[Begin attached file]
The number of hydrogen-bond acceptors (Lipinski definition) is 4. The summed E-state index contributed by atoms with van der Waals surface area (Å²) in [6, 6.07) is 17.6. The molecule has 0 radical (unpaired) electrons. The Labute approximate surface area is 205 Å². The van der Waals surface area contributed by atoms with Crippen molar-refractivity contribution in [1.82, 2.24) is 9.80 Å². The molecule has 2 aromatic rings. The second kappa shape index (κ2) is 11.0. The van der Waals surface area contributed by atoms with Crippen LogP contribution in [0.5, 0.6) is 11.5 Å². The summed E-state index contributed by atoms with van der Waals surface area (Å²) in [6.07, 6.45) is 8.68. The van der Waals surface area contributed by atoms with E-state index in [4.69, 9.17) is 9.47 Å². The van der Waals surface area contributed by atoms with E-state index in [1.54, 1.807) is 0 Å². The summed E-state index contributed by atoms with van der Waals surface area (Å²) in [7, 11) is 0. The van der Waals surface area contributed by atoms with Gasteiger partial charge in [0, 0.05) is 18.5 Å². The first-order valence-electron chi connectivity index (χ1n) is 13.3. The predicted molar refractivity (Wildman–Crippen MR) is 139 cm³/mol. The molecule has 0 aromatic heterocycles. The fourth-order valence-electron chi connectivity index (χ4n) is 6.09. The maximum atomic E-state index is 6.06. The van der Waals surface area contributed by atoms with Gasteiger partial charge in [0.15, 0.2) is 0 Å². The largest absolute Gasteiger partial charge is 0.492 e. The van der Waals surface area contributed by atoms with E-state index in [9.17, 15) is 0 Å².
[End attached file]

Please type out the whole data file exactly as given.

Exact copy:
The number of hydrogen-bond acceptors (Lipinski definition) is 4. The summed E-state index contributed by atoms with van der Waals surface area (Å²) in [6, 6.07) is 17.6. The molecule has 0 radical (unpaired) electrons. The Labute approximate surface area is 205 Å². The van der Waals surface area contributed by atoms with Crippen molar-refractivity contribution in [1.82, 2.24) is 9.80 Å². The molecule has 2 aromatic rings. The second kappa shape index (κ2) is 11.0. The van der Waals surface area contributed by atoms with Crippen LogP contribution in [0.5, 0.6) is 11.5 Å². The summed E-state index contributed by atoms with van der Waals surface area (Å²) in [6.07, 6.45) is 8.68. The van der Waals surface area contributed by atoms with E-state index in [4.69, 9.17) is 9.47 Å². The van der Waals surface area contributed by atoms with E-state index in [1.54, 1.807) is 0 Å². The summed E-state index contributed by atoms with van der Waals surface area (Å²) in [7, 11) is 0. The van der Waals surface area contributed by atoms with Gasteiger partial charge in [0, 0.05) is 18.5 Å². The first-order valence-electron chi connectivity index (χ1n) is 13.3. The predicted molar refractivity (Wildman–Crippen MR) is 139 cm³/mol. The molecule has 0 aromatic heterocycles. The fourth-order valence-electron chi connectivity index (χ4n) is 6.09. The maximum atomic E-state index is 6.06. The van der Waals surface area contributed by atoms with Gasteiger partial charge in [0.15, 0.2) is 0 Å². The largest absolute Gasteiger partial charge is 0.492 e. The van der Waals surface area contributed by atoms with E-state index in [9.17, 15) is 0 Å².